So if you trust what is going on up there and being said …go for it! I don’t know what is going on with Microsoft anymore.
“I also know your information is worth a lot of money today, and people want it.” – Absolutely. They do indeed want it. And a big part of why they want it is – in Microsoft’s case – for the purpose of displaying interest-based advertising. Ads that are interest-based are likely to be more effective at getting people to buy – and the ads are, the more Microsoft can charge for ad space.
It’s really a trade-off. You give up some privacy in order to be able to get better and more personalized products and services. Want location-specific search results and recommendations? Microsoft needs to know where you are. Want Cortana to be able to deliver sports results for the teams you follow? She/it/Microsoft needs to know which sports and teams you follow. And, of course, Microsoft may then use that information to deliver location-specific, interest-based ads which, of course, makes their ad programs more effective and makes them more money.
In my opinion, it’s all really quite innocuous and doesn’t particularly worry me (hey, if I’m going to see ads, they may as well be ads that may actually interest me!).
“People were asking about all that information going out and Microsoft was not saying a word. They stayed quite to long.” – I’d disagree. Microsoft’s privacy statement is extremely granular and extremely clear:
@D: Totally agree with you.
@Ray Smith: I can understand why you say that, but remember I’m not average user, a techie ok. I know what I’m doing and don’t like what I’ve herd, seen from Mozilla, Microsoft and Google if I could avoid it (It’s f****** everywhere man!). Not to mention I’ve endured first hand of their sneaky actions. Though I do wish I could make that choice on my own to be their guinea pig, nope, they’ve lost my trust and so I can’t.
Also you only run into problems if you don’t know what your doing, I’m assuming thats what happened to you. This is ok though because trial and error is how we get better, how we improve our abilities as computer geeks and then later we can pass on our knowledge.
-P.S. If any user is interested in knowing how the inner sides (about:config) of Firefox and Pale Moon, please: http://kb.mozillazine.org/About:config_entries.
Oh I keep on mention Pale Moon but without giving any further link for people to check it out, my bad.
Here: https://www.palemoon.org/, https://www.palemoon.org/releasenotes.shtml.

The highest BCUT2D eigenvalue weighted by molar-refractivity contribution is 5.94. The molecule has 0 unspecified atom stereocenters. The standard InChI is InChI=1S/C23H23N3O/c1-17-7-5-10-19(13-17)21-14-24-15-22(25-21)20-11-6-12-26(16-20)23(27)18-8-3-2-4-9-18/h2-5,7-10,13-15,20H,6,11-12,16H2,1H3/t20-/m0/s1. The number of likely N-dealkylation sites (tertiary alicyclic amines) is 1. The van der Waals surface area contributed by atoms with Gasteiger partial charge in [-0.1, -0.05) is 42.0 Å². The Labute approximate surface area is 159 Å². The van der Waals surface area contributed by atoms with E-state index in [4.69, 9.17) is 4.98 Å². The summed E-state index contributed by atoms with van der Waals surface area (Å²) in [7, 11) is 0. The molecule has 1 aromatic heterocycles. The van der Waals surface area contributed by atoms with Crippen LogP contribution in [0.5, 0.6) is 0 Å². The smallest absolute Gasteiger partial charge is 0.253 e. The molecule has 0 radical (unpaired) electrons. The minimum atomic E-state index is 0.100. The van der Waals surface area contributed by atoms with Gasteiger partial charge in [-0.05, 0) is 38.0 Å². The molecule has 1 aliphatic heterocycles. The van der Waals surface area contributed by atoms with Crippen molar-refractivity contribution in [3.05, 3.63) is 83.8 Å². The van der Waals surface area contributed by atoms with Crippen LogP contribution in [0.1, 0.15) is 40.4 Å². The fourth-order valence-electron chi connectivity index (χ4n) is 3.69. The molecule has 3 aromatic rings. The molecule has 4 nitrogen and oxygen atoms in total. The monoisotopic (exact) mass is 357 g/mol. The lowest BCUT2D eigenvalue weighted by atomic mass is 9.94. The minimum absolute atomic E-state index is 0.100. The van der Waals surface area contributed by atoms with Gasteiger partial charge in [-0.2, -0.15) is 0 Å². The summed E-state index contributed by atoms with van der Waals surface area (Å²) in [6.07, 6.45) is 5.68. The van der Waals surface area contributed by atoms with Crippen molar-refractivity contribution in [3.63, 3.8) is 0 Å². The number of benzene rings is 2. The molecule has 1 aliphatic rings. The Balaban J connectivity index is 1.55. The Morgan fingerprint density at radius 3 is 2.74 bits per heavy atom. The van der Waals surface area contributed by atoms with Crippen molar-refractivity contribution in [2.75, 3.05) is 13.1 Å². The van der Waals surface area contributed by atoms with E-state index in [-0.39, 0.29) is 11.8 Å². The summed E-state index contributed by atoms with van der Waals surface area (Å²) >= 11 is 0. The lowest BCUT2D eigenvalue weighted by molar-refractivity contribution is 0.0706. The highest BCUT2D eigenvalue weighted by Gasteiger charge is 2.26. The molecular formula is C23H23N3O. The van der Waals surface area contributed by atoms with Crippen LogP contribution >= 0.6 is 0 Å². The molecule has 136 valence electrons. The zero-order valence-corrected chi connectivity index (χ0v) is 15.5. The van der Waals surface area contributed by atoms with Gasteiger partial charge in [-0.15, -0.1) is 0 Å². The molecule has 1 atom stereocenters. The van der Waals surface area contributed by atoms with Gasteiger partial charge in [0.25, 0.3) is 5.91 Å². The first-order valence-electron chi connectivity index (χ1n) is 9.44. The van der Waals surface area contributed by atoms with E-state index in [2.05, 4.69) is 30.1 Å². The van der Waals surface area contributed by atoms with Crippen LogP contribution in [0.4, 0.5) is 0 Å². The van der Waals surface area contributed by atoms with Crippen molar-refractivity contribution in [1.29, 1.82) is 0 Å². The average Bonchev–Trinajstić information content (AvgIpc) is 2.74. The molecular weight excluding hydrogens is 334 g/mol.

“Also you only run into problems if you don’t know what your doing.” – Oh, if only that were really the case! Pretty much everybody – irrespective of their level of experience/competence – will at some point encounter an issue which will leave them completely bamboozled and scratching their heads. And, if you work in IT, it’s something that’s likely to happen on a not too infrequent basis (which may be the reason for my thinning hair).
The simple fact is that the more you adjust a system’s/program’s default settings and the more third-party security/privacy apps you have installed, the more likely you are to encounter a problem – and the harder it’ll be to identify the cause of that problem.
IE9 in Windows Vista may continue to be “supported” but it no longer works properly. Full-screen video isn’t possible and various websites tell you that your outdated browser won’t be accepted. Other browsers work fine with Vista. It seems strange that it’s Microsoft’s own browser that doesn’t, but then Microsoft email accounts seem to be the only ones that won’t work with Vista’s desktop email client, Windows Mail. It’s hard to believe that Microsoft isn’t out to get us Vista users.
FYI, support for Chrome on XP ended 12/31/15. I am sticking with XP. XP was nearing its end of support when my computer was purchased. I got a Vista upgrade but do not want Vista. At least I have Word without a yearly rental expense. Not so with newer editions. Not going to fork over for a new OS. At this time I mainly use my tablet. The tablet’s battery cannot be replaced of course so that means a new tablet in a couple years. These companies are getting ridiculous in their overreaching into the consumer’s pocket, it is pure greed in my very humble opinion.